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M. Falk



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    MA04 - HER2, P53, KRAS and Other Targets in Advanced NSCLC (ID 380)

    • Event: WCLC 2016
    • Type: Mini Oral Session
    • Track: Advanced NSCLC
    • Presentations: 1
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      MA04.05 - P53 Non-Disruptive Mutation is a Negative Predictive Factor for OS and PFS in EGFR M+ NSCLC Treated with TKI (ID 5879)

      16:00 - 17:30  |  Author(s): M. Falk

      • Abstract
      • Presentation
      • Slides

      Background:
      P53 mutations are common in lung cancer, and have also been described in EGFR mutated patients The impact of p53 mutations in EGFR M+ patients is controversial, especially if classified as “disruptive” and “non-disruptive” according to their functional effect on the p53 protein as proposed by Poeta and colleagues. The aim of the study was therefore to systematically analyze EGFR and p53 mutations within a cohort of patients with lung cancer stage IV (UICC 7), to correlate alterations with clinical characteristics and to investigate a potential impact of p53 mutations on treatment outcome.

      Methods:
      484 patients diagnosed with lung cancer stage IV were studied for the presence of EGFR as well as inactivating p53 mutations. Methods for the detection of EGFR mutations included Sanger Sequencing and hybridization based COBAS testing, hybrid cage next generation sequencing. P53 mutations were detected by Sanger Sequencing and either Miseq or hybrid cage NGS. Clinical characteristics including smoking status were available for more than 97%.

      Results:
      484 consecutive patients were studied. The overall EGFR M+ rate was 17.8% (86/484) in all patients, 84.9% (73/86) showing common mutations of exon 19 or 21. In 21/86 (24.4%) patients’ p53 analysis was not successful. P53 disruptive mutations were demonstrated in 24.6% (16/65) of successfully tested patients, and p53 non-disruptive mutation occurred in 27.7% (18/65) whereas p53 WT configuration was found in 47.7% (31/65). Median OS was 28 months in p53 disruptive mutation and 44 month in p53 WT compared to 23 months in p53 non-disruptive mutation (p<0.023). PFS on 1[st] line TKI therapy was 14 months in p53 disruptive mutation, 27 months in p53 WT and 10 months in p53 non-disruptive mutation (p<0.040). Similar results were shown in the EGFR common mutation subgroup. 11/16 (68.8%) patients with a disruptive p53 M+ and 25/29 (86.2%) patients with a p53 WT constellation achieved an objective response on the 1[st] line TKI therapy compared to 7/13 (53.8%) patients with a non-disruptive p53 status. The patients with an unknown p53 status achieved an objective response on the 1[st] line TKI therapy of 82.4.8% (14/17).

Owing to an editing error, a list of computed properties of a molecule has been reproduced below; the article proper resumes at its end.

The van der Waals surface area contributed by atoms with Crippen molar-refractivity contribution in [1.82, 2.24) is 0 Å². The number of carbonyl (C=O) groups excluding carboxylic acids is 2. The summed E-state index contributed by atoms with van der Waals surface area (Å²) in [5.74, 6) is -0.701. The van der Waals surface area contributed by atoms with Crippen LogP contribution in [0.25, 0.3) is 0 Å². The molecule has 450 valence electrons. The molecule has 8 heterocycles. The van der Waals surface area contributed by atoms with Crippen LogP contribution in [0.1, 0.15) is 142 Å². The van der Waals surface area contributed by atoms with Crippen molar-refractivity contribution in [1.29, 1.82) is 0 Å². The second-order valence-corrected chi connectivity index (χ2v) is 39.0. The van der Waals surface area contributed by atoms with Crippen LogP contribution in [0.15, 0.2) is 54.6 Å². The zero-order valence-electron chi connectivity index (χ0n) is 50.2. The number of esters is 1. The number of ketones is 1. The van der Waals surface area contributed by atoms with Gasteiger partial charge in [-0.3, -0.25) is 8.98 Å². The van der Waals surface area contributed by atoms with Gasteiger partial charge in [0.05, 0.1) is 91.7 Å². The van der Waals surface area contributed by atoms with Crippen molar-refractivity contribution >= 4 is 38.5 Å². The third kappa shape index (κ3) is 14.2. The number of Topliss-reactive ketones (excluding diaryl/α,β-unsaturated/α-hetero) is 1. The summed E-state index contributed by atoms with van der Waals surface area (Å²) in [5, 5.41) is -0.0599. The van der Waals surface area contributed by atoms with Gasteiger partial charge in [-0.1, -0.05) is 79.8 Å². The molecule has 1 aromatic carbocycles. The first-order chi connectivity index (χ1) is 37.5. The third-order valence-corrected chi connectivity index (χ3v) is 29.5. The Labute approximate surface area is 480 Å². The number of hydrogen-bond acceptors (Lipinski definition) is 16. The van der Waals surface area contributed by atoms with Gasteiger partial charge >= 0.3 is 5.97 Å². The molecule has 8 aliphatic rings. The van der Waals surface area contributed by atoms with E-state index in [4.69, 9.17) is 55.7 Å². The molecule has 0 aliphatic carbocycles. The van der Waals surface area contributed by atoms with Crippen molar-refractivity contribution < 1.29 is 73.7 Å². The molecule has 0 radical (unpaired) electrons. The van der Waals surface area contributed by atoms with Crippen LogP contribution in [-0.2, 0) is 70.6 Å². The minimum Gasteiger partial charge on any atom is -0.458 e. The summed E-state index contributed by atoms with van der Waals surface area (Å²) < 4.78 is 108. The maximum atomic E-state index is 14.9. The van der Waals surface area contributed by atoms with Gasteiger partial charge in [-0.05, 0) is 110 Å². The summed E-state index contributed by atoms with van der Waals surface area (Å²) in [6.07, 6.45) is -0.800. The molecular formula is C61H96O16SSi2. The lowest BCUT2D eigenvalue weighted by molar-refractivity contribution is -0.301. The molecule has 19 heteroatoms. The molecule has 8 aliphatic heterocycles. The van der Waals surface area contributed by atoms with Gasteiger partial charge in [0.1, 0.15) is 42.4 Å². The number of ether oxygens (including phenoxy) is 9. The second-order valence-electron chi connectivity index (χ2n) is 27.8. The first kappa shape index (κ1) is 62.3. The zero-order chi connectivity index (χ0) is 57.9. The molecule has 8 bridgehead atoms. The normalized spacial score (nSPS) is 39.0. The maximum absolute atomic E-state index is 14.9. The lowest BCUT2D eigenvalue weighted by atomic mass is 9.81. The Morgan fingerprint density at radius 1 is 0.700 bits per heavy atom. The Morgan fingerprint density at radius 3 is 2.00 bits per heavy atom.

Conclusion:
      Significant differences in PFS and OS in EGFR M+ patients were observed depending on p53 M+ status. P53 mutational status is predictive when disruptive and non-disruptive p53 M+ are differentiated. A p53 WT constellation has a positive effect on OS and PFS. P53 should be tested prospectively in EGFR M+ patients as management of patients on 1st line TKI may be different.

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    P2.02 - Poster Session with Presenters Present (ID 462)

    • Event: WCLC 2016
    • Type: Poster Presenters Present
    • Track: Locally Advanced NSCLC
    • Presentations: 1
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      P2.02-039 - Intercalated EGFR and Chemotherapy in Locally Advanced NSCLC with EGFR Mutations: Data on 5 Patients and Clinical Study (ID 5896)

      14:30 - 15:45  |  Author(s): M. Falk

      • Abstract
      • Slides

      Background:
      EGFR TKI’s are standard of care in patients with EGFR mt+ NSCLC IV. However, induction concepts including intercalated TKI / CTx, in locally advanced NSCLC with EGFR mutation including TKI have not been studied extensively. This concept was used as induction regimen in 5 patients with activating EGFR mutations in stages IIIA and IIIB and is now carried on in a phase II study (NeoIntercal).

      Methods:
      Patients with EGFR mt+ NSCLC locally advanced were treated on an individual basis, remission induction was measured by RECIST 1.1, regression grading by Junker criteria.

      Results: